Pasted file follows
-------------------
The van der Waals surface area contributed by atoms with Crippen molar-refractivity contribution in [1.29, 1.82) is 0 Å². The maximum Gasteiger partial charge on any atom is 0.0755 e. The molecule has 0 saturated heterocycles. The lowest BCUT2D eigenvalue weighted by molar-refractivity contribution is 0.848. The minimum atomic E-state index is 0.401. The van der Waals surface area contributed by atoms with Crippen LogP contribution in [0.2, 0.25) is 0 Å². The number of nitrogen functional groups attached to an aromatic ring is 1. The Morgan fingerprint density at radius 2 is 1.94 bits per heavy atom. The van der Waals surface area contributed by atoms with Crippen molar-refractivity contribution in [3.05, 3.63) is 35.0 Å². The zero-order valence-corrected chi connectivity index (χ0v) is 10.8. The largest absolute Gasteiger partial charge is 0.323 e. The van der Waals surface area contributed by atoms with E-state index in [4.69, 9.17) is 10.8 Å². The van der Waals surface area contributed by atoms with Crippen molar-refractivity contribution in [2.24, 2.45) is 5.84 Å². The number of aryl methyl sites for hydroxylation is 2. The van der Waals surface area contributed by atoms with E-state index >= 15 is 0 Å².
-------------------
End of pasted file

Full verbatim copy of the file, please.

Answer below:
The van der Waals surface area contributed by atoms with Crippen molar-refractivity contribution in [1.29, 1.82) is 0 Å². The maximum Gasteiger partial charge on any atom is 0.0755 e. The molecule has 0 saturated heterocycles. The lowest BCUT2D eigenvalue weighted by molar-refractivity contribution is 0.848. The minimum atomic E-state index is 0.401. The van der Waals surface area contributed by atoms with Crippen LogP contribution in [0.2, 0.25) is 0 Å². The number of nitrogen functional groups attached to an aromatic ring is 1. The Morgan fingerprint density at radius 2 is 1.94 bits per heavy atom. The van der Waals surface area contributed by atoms with Crippen molar-refractivity contribution in [3.05, 3.63) is 35.0 Å². The zero-order valence-corrected chi connectivity index (χ0v) is 10.8. The largest absolute Gasteiger partial charge is 0.323 e. The van der Waals surface area contributed by atoms with E-state index in [4.69, 9.17) is 10.8 Å². The van der Waals surface area contributed by atoms with Crippen molar-refractivity contribution in [2.24, 2.45) is 5.84 Å². The number of aryl methyl sites for hydroxylation is 2. The van der Waals surface area contributed by atoms with E-state index >= 15 is 0 Å².